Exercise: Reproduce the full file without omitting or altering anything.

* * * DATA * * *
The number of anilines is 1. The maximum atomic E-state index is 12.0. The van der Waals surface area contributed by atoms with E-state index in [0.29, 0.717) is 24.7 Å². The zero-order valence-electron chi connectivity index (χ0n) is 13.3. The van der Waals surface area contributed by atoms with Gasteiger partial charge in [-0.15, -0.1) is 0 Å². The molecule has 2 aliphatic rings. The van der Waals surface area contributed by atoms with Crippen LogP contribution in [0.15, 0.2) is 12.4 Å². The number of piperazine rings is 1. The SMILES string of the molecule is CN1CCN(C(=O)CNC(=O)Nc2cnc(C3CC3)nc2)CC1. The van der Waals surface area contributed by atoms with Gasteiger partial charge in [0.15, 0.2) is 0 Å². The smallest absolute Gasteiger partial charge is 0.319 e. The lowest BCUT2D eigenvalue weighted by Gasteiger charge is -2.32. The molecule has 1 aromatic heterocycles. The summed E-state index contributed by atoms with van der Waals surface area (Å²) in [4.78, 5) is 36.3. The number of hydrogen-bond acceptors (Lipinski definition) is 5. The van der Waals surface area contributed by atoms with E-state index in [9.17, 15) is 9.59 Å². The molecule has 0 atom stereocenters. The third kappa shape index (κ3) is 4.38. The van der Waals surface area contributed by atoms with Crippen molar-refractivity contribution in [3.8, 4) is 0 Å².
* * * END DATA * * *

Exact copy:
The number of anilines is 1. The maximum atomic E-state index is 12.0. The van der Waals surface area contributed by atoms with E-state index in [0.29, 0.717) is 24.7 Å². The zero-order valence-electron chi connectivity index (χ0n) is 13.3. The van der Waals surface area contributed by atoms with Gasteiger partial charge in [-0.15, -0.1) is 0 Å². The molecule has 2 aliphatic rings. The van der Waals surface area contributed by atoms with Crippen LogP contribution in [0.15, 0.2) is 12.4 Å². The number of piperazine rings is 1. The SMILES string of the molecule is CN1CCN(C(=O)CNC(=O)Nc2cnc(C3CC3)nc2)CC1. The van der Waals surface area contributed by atoms with Gasteiger partial charge in [0.15, 0.2) is 0 Å². The smallest absolute Gasteiger partial charge is 0.319 e. The lowest BCUT2D eigenvalue weighted by Gasteiger charge is -2.32. The molecule has 1 aromatic heterocycles. The summed E-state index contributed by atoms with van der Waals surface area (Å²) in [4.78, 5) is 36.3. The number of hydrogen-bond acceptors (Lipinski definition) is 5. The van der Waals surface area contributed by atoms with E-state index in [9.17, 15) is 9.59 Å². The molecule has 0 atom stereocenters. The third kappa shape index (κ3) is 4.38. The van der Waals surface area contributed by atoms with Crippen molar-refractivity contribution in [3.8, 4) is 0 Å².